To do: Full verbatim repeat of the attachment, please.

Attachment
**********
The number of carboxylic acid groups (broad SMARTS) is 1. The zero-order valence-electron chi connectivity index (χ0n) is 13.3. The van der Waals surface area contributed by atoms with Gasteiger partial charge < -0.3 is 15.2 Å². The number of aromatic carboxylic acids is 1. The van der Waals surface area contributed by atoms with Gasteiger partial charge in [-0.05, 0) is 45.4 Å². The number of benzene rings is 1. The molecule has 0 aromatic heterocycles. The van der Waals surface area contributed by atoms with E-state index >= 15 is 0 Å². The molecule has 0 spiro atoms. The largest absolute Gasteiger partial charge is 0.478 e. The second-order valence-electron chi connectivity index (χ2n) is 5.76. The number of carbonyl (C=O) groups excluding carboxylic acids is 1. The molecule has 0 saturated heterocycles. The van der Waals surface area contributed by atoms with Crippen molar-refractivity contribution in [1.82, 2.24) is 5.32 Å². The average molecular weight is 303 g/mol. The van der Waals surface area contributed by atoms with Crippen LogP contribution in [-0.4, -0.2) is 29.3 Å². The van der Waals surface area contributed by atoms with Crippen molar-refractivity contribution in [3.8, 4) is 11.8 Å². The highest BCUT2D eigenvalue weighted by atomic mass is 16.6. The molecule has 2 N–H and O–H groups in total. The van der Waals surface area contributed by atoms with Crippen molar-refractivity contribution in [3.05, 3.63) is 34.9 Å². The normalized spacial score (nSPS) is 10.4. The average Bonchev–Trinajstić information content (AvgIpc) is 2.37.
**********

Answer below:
The number of carboxylic acid groups (broad SMARTS) is 1. The zero-order valence-electron chi connectivity index (χ0n) is 13.3. The van der Waals surface area contributed by atoms with Gasteiger partial charge < -0.3 is 15.2 Å². The number of aromatic carboxylic acids is 1. The van der Waals surface area contributed by atoms with Gasteiger partial charge in [-0.05, 0) is 45.4 Å². The number of benzene rings is 1. The molecule has 0 aromatic heterocycles. The van der Waals surface area contributed by atoms with E-state index >= 15 is 0 Å². The molecule has 0 spiro atoms. The largest absolute Gasteiger partial charge is 0.478 e. The second-order valence-electron chi connectivity index (χ2n) is 5.76. The number of carbonyl (C=O) groups excluding carboxylic acids is 1. The molecule has 0 saturated heterocycles. The van der Waals surface area contributed by atoms with Crippen molar-refractivity contribution in [1.82, 2.24) is 5.32 Å². The average molecular weight is 303 g/mol. The van der Waals surface area contributed by atoms with Crippen LogP contribution in [-0.4, -0.2) is 29.3 Å². The van der Waals surface area contributed by atoms with Crippen molar-refractivity contribution in [3.8, 4) is 11.8 Å². The highest BCUT2D eigenvalue weighted by atomic mass is 16.6. The molecule has 2 N–H and O–H groups in total. The van der Waals surface area contributed by atoms with Crippen molar-refractivity contribution in [3.05, 3.63) is 34.9 Å². The normalized spacial score (nSPS) is 10.4. The average Bonchev–Trinajstić information content (AvgIpc) is 2.37.